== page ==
1. A logical, tedious approach: What does this character need to get from this scene? What does that other character need to get from this scene? Where does this story need to go? What might they say/do to move in the right direction? What can’t they do/say? What are different options for accomplishing the same thing? What paths are better than others?…

    I don’t know if you want to try looking at it through brainstorming, mapping, outlining, or some other type of planning, but you can prepare what you want to convey through a development process of one form or another.

    As for me… I tend not to get stuck. Everything is perfect, always. Never had a problem. Yeah, right.

  2. Whenever I get stuck I figure out (like Ryan said) what NEEDS to be the outcome, then I brainstorm on what situations would cause my characters to react in such a way that the outcome is natural and not forced. I often hash it out with my wife… my poor, poor wife who has to listen to me ramble about my story constantly. God Bless that woman.

  3. You know, I completely left that option off and I use it all the time: a human soundboard – bounding ideas off of someone. lol, and we did that for about an hour last night in group… brainstorming and soundboarding.

  4. roh says:

    Hmm – try a version of #3: Put it on ‘hold’.

    But only for now. Give it a chapter number and move on. Tell yourself that you will come back to it when you’re ready, or when you are finished.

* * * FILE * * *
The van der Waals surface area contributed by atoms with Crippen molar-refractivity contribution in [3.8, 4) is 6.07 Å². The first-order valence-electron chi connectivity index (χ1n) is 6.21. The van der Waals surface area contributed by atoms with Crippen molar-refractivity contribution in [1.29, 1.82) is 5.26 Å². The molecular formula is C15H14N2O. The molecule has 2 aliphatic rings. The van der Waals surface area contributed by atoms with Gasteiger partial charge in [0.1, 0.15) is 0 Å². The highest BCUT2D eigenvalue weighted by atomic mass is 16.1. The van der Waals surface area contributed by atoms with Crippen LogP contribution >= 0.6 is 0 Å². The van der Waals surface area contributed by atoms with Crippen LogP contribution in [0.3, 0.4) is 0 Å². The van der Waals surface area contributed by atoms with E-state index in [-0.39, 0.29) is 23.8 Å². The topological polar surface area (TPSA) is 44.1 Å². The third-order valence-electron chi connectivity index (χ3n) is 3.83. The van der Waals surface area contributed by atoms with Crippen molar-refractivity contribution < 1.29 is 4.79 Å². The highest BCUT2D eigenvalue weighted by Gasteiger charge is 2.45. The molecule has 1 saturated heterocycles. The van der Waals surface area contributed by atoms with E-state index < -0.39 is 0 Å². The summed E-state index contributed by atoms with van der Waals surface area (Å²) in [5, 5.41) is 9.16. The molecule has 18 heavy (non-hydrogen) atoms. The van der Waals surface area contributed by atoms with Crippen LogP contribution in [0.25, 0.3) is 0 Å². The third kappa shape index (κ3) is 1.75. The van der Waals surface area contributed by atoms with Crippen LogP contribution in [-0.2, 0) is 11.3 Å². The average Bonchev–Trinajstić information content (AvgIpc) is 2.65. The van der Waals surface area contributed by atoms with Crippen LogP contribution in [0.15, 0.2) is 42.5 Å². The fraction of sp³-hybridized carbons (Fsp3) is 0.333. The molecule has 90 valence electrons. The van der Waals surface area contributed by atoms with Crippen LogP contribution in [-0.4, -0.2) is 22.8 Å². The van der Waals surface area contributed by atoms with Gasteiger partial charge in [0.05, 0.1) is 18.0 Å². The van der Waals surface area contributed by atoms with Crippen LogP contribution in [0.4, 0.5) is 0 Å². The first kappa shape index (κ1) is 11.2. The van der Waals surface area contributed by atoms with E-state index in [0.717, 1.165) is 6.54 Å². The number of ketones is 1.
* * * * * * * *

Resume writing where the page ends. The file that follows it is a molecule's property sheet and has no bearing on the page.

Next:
Sometimes that blockage to a section is there because you are not ready to write it. Certain scenes need certain moods, and we can’t always dictate our mood.

    Many times it will percolate in the back of your mind and a solution will suddenly make itself known. Or events in later chapters determine what REALLY needs to be in the ‘on hold’ portion of your story.

    Trust your characters and your story. The writing will come when it’s meant to.

  5. David Oliver says:

    I think all the suggestions given are great. I particularly liked:

    “Sometimes that blockage to a section is there because you are not ready to write it. Certain scenes need certain moods, and we can’t always dictate our mood.”

    I think that is the cause of a lot of blocks. If you are in a cheerful mood it is incredibly hard to write angst, or vice-versa.

    I think all the suggestions are helpful at some time or another. If I were to add anything it would be take a break, as you said, but I would add that it is sometimes helpful for me to play around with my characters in my head; to try to place them in different circumstances or related circumstances and see how they react. Sometimes by doing this you can get a better understanding on how your characters act so that when you go back to writing you might suddenly see a solution that you did not see before.

  6. Myrna Foster says:

    This is timely for me, so thank you. I’m on my third draft and feel like I’d better deal with the problem, but I’m not sure how. I’ve let it mull around in my head the last couple of days. It’s probably time to tackle it.